It looks like you're trying to write a program to read a list of books into some sort of database, and then search the books. You start off well, with a data type that stores book info:
data BookInfo = Book Int String [String] deriving (Show)
Now let's look at your function which reads in book info from the user.
getBookInfo = do
putStrLn "Enter book id :"
k <- read
putStrLn "Enter book name : "
r <- getLine
putStrLn "Enter book subject :"
m <- getLine
let Book book = enter k r [m]
I fixed up your indentation for you (here's a tip: use four spaces for indentation!) but there are other problems:
k <- read doesn't make any sense. The type of read is
read :: Read a => String -> a but you're using it as if it was an I/O action. You need the function
let Book book = enter k r [m] doesn't make any sense. It looks like you're used to writing in a language like C or Java, where you have to specify types. You don't have to do that in Haskell! Also, the
enter function is unnecessary. You can just write
let book = Book k r [m] and that will work fine. In fact, you don't need the temporary variable
book at all - you can create the
Book and return it all in one line.
So you can write:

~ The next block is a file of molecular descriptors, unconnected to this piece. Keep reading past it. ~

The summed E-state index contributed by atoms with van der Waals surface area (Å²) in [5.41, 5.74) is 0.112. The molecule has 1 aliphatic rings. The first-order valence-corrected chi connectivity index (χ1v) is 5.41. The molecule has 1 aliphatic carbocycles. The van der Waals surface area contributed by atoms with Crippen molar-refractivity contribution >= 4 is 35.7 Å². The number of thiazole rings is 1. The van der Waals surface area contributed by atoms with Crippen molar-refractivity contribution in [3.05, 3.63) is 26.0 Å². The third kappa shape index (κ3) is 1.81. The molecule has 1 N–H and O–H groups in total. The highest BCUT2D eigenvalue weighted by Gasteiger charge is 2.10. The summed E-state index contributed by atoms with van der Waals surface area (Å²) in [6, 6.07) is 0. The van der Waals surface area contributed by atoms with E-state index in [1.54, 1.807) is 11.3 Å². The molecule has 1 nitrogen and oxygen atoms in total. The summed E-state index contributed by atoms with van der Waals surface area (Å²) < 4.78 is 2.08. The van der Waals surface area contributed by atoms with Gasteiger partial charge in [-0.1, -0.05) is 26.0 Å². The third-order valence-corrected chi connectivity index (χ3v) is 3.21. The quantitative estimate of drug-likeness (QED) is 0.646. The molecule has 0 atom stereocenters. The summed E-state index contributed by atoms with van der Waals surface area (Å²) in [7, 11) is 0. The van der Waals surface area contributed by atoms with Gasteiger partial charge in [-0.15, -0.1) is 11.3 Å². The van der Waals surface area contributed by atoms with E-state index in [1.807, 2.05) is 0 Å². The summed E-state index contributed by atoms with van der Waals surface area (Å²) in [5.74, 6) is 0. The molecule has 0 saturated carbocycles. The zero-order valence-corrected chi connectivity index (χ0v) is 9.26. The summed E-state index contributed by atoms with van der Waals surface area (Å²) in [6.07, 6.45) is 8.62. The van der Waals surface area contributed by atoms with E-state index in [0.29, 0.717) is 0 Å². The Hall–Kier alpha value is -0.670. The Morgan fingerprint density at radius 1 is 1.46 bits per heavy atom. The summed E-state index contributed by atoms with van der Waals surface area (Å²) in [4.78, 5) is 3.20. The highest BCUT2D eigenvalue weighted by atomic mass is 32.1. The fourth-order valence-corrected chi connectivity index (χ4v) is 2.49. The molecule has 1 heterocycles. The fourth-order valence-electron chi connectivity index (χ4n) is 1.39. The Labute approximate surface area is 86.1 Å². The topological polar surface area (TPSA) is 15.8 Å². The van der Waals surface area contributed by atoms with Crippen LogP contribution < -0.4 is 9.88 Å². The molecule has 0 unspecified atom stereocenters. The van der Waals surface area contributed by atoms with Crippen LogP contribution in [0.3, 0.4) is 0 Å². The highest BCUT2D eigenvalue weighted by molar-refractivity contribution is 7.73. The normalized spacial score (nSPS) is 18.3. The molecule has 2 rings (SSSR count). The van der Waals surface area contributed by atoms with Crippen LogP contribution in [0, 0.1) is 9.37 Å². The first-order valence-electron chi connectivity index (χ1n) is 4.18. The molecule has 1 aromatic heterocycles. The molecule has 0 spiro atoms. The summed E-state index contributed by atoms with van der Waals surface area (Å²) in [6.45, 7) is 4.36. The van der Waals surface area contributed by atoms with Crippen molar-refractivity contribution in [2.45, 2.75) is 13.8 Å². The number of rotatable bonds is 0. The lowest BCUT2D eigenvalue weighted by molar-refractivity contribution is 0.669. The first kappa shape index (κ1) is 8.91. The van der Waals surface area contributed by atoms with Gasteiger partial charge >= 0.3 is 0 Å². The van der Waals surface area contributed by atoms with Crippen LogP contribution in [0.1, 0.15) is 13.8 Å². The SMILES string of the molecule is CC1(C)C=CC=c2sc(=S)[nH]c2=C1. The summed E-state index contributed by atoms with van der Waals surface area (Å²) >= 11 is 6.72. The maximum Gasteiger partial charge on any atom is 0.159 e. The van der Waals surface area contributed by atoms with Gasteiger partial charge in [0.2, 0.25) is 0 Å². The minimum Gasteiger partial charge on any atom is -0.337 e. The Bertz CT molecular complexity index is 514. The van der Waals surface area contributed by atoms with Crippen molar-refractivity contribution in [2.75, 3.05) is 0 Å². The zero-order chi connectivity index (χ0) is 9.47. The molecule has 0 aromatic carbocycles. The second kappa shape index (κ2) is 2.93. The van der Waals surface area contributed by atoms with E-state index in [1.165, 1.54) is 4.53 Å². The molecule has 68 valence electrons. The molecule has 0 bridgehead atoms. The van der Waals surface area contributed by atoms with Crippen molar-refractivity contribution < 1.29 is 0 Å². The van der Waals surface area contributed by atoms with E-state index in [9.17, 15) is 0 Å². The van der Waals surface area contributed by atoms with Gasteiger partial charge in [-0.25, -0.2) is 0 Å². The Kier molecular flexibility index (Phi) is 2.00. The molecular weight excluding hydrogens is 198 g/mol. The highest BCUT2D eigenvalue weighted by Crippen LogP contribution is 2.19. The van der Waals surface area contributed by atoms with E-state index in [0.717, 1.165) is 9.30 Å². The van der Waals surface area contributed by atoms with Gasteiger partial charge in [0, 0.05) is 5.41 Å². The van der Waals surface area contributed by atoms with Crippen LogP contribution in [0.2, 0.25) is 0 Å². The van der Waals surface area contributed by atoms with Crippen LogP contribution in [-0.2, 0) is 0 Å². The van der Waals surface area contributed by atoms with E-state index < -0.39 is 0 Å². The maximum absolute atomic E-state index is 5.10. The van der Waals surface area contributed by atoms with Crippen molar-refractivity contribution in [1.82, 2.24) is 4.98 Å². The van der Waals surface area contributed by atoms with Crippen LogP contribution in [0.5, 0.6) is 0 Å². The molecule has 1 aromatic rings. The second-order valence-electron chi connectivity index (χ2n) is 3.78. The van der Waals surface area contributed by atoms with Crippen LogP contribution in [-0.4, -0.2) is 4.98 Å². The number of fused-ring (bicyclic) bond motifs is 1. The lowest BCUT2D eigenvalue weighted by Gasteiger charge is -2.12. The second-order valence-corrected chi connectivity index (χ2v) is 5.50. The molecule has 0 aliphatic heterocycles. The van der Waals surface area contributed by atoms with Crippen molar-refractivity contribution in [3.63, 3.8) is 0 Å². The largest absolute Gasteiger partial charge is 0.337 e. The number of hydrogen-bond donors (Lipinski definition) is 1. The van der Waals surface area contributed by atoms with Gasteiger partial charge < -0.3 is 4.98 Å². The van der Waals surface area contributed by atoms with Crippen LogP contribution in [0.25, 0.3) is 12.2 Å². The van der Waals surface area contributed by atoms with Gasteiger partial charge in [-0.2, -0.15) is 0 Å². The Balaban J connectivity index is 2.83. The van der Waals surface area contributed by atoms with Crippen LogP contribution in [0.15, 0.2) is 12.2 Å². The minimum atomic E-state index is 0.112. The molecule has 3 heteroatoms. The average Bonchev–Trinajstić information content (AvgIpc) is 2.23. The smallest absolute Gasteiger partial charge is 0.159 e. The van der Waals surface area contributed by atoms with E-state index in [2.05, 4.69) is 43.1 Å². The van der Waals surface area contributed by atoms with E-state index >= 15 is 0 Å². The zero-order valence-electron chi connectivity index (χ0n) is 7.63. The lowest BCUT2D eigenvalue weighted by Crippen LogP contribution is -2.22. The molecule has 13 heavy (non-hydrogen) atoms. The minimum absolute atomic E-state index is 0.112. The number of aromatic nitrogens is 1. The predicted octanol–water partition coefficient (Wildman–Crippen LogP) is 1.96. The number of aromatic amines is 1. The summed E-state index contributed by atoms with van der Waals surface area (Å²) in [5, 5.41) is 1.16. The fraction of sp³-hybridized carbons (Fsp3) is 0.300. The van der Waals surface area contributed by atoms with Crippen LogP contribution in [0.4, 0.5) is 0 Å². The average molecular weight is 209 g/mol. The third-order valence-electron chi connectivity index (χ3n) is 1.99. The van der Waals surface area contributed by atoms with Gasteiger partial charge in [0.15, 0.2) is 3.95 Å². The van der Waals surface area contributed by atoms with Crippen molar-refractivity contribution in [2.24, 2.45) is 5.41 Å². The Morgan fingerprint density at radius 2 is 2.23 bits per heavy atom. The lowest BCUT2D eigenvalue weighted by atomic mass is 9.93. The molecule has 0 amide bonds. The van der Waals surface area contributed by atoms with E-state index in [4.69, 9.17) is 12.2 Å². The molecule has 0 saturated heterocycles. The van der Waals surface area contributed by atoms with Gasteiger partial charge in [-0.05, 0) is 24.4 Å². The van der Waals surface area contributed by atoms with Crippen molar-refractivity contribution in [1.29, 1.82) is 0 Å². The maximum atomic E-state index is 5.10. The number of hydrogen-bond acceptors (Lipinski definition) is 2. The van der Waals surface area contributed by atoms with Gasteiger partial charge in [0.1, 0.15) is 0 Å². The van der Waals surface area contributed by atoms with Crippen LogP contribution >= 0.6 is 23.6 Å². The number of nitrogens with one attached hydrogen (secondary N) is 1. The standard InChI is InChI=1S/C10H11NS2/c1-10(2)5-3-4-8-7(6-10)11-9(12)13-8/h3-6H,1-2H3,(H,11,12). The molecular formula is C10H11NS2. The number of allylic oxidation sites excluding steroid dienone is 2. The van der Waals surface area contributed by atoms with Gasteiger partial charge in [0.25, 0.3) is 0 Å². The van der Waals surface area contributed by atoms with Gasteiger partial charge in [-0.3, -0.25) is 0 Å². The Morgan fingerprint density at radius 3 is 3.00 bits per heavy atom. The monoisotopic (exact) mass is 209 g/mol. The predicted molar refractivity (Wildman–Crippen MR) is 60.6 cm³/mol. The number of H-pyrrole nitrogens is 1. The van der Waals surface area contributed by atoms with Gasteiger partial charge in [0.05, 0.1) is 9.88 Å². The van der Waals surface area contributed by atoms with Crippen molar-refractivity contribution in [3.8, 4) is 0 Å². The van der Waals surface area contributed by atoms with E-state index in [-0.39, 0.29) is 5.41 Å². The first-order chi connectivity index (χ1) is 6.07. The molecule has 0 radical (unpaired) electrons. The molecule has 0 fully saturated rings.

getBookInfo :: IO BookInfo
getBookInfo = do
putStrLn "Enter book id: "
bookid <- readLn
putStrLn "Enter book name: "
name <- getLine
putStrLn "Enter book subject: "
subject <- getLine
return (Book bookid name [subject])
which will now compile fine. Notice that I also added a type declaration (which is optional).
Your next function,
main, is trying to do a bit too much. It contains all the rules for getting a list of books, and the rules for searching them. These are two separate tasks, so they should be in two separate functions. So let's write a function that gets a list of books:
getBookList :: IO [BookInfo]
getBookList = do
putStr "Any more books? "
answer <- getLine
if answer == "N"
then return 
book <- getBookInfo
books <- getBookList
Take a while to understand how this function works. First it asks if you have any more books to enter. If you say "N" then it returns the empty list, and you're done. Otherwise, it does something magical - first, it calls
getBookInfo to get the info for a single book. Then it calls itself to get a list of books! This is an example of recursion. Finally, it adds the first book to the list of books, and returns the whole list.
You should have a go at writing the rest of the program yourself now. I may revisit this answer in a day or so to add some more detail. I'm more likely to do that if you leave a comment letting me know what you're tried, and where you get stuck. Remember:
Indent your code properly! Use four spaces. Get an editor like Sublime Text 2 that knows how to handle indentation.
Try and write small (less then 10 lines) functions and chain them together to make a complete program. This will prevent you from losing your mind when trying to debug the 400 line monstrosity you've come up with.
Check the types! You can load up ghci and type, for example,
:t read to see the type of the